I subscribe to apps. I don’t like it, but I do it because some very good and highly useful applications are available via subscription only. One example at the high end is Adobe’s Creative Cloud and Photoshop. Both are available only through subscription pricing.*
Most of Apple’s built-in apps for iPhone, Mac, and iPad are free, of course, but I have adopted subscriptions for third party apps for two reasons. #1, stated above, is a growing number of apps that require a subscription, and, #2, begrudgingly, app subscriptions force me to set and adhere to a software budget.
Oddly, both perspectives have created something of a seductive power over me. How so?
First, with a budget set for a specific group of application subscriptions, I feel I’ve gained a degree of control over how many apps I can afford to use, and how many apps– Mac, iPhone, iPad, Watch, or Apple TV– I should even try in the first place.
That consideration saves me time that would otherwise be devoted to trying out all kinds of third party applications.
Second, since time has become a factor when dealing with apps, I’m not trying as many apps as I once did, but also I’m not using as many apps as I did just a year ago, and that means productivity on the applications I use– built-in, free, single price, or subscription– has improved notably.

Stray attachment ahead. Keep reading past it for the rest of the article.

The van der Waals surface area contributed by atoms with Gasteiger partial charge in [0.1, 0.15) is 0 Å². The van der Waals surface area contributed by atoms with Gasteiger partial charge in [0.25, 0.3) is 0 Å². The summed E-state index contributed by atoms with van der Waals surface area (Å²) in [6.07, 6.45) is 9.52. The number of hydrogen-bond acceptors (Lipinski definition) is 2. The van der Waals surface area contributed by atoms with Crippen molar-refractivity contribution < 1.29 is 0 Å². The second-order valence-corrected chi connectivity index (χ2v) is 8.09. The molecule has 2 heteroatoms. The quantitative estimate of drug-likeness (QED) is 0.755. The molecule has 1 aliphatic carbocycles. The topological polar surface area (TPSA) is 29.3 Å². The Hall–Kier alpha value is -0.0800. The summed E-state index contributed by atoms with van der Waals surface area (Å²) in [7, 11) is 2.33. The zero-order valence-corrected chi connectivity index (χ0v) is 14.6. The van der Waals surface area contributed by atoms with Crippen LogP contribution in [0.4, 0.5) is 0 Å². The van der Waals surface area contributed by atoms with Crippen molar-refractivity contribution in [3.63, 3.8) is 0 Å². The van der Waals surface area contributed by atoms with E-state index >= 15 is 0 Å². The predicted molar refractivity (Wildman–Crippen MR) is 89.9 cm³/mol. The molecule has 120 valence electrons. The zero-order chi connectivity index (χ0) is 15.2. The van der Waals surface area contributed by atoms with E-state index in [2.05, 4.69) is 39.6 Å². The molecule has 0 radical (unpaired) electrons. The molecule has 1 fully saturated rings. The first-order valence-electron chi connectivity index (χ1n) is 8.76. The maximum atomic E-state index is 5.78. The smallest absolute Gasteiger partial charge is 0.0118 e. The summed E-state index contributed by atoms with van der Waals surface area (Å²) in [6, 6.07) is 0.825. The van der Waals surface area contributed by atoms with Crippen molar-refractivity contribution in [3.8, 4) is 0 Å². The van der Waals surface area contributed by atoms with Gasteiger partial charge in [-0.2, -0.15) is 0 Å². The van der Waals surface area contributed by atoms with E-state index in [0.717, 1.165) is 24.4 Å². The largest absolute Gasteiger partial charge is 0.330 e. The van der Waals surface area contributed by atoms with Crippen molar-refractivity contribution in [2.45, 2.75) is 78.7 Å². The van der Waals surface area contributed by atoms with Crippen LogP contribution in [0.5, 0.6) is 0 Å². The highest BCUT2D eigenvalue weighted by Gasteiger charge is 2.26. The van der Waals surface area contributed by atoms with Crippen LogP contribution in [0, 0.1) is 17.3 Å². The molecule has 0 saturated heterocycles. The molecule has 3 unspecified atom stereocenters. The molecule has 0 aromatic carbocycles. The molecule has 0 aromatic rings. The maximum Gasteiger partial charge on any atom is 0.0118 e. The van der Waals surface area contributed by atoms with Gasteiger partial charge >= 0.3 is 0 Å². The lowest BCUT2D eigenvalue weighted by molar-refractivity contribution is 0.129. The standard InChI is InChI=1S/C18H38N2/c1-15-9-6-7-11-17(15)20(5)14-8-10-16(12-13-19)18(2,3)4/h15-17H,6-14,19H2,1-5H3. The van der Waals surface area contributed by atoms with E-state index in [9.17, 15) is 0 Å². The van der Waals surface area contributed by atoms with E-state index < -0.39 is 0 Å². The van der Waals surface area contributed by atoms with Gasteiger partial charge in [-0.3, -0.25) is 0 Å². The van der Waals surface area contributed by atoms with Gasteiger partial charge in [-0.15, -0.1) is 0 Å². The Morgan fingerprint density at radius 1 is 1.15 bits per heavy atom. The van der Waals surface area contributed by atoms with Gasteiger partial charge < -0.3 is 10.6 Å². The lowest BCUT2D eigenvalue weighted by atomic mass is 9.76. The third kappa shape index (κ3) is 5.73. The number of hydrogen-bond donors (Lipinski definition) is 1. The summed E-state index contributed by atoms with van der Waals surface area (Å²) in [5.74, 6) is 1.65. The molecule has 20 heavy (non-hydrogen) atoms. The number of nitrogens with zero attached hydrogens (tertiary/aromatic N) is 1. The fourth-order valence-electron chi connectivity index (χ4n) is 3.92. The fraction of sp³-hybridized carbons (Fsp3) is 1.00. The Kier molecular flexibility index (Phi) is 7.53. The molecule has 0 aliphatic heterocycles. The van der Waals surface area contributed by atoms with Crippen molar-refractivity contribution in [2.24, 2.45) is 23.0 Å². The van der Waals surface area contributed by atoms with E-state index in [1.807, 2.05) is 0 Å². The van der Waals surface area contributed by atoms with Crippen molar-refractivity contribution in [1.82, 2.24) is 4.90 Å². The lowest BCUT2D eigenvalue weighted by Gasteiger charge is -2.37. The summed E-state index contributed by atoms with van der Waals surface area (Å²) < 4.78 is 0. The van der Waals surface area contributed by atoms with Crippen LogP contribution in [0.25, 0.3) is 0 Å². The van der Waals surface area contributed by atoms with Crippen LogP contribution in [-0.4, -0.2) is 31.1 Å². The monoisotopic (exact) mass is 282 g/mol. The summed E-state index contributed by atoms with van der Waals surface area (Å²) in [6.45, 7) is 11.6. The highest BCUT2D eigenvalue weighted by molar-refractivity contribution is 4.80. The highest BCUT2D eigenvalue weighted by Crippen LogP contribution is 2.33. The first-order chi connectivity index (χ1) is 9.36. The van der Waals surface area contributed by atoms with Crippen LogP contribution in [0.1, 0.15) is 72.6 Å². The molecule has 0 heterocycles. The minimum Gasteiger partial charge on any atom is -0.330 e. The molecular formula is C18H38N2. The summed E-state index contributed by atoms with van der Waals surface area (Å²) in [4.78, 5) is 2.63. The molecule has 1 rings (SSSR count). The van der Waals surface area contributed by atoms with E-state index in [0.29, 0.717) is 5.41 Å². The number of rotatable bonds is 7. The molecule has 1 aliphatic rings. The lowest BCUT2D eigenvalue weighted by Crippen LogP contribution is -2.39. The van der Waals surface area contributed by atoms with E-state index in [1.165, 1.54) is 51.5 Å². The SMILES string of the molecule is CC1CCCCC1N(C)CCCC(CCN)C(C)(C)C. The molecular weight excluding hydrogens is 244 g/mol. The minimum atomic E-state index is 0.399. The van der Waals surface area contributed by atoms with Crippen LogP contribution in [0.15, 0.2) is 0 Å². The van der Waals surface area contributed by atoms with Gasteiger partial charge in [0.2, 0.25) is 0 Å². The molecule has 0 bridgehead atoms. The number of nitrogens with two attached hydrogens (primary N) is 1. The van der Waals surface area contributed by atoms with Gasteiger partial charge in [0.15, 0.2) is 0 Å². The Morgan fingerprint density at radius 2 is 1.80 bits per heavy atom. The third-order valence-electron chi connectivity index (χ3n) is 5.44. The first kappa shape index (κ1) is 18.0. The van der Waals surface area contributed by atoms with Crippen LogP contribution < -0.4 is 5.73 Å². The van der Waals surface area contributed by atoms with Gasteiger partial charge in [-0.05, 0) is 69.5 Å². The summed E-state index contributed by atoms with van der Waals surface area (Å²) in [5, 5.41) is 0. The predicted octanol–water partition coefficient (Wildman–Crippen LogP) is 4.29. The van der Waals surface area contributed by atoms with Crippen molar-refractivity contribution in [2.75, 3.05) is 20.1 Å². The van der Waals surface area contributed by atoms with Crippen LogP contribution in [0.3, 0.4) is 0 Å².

It took an hour or so of digging around old receipts to determine a valid justification for application subscriptions.
I spend less money now that I did a year ago because now– thanks to higher app prices and the growing subscription model trend– I don’t try apps on a whim, or try apps based on a third party review recommendation.
That kind of power over time and effort can be seductive, and seems almost opposite what I first expected the subscription app trend to bring. I though I would spend less on third party apps, and while that’s true, the added benefit is fewer applications to try; that saves time and money, and helps to improve what I know and can use from the apps I have already.
I paid for it. I’m paying for it. I damn well better figure out how to get the most from every application I use.
Now, if I could just find a really good replacement for Adobe’s Fireworks.
The much beloved and cherished app will die with the next version of macOS, due late this summer, and though I’ve tried a dozen replacements, none fill the bill.
Fireworks was never part of Adobe’s subscription model with Creative Cloud, but it will be missed.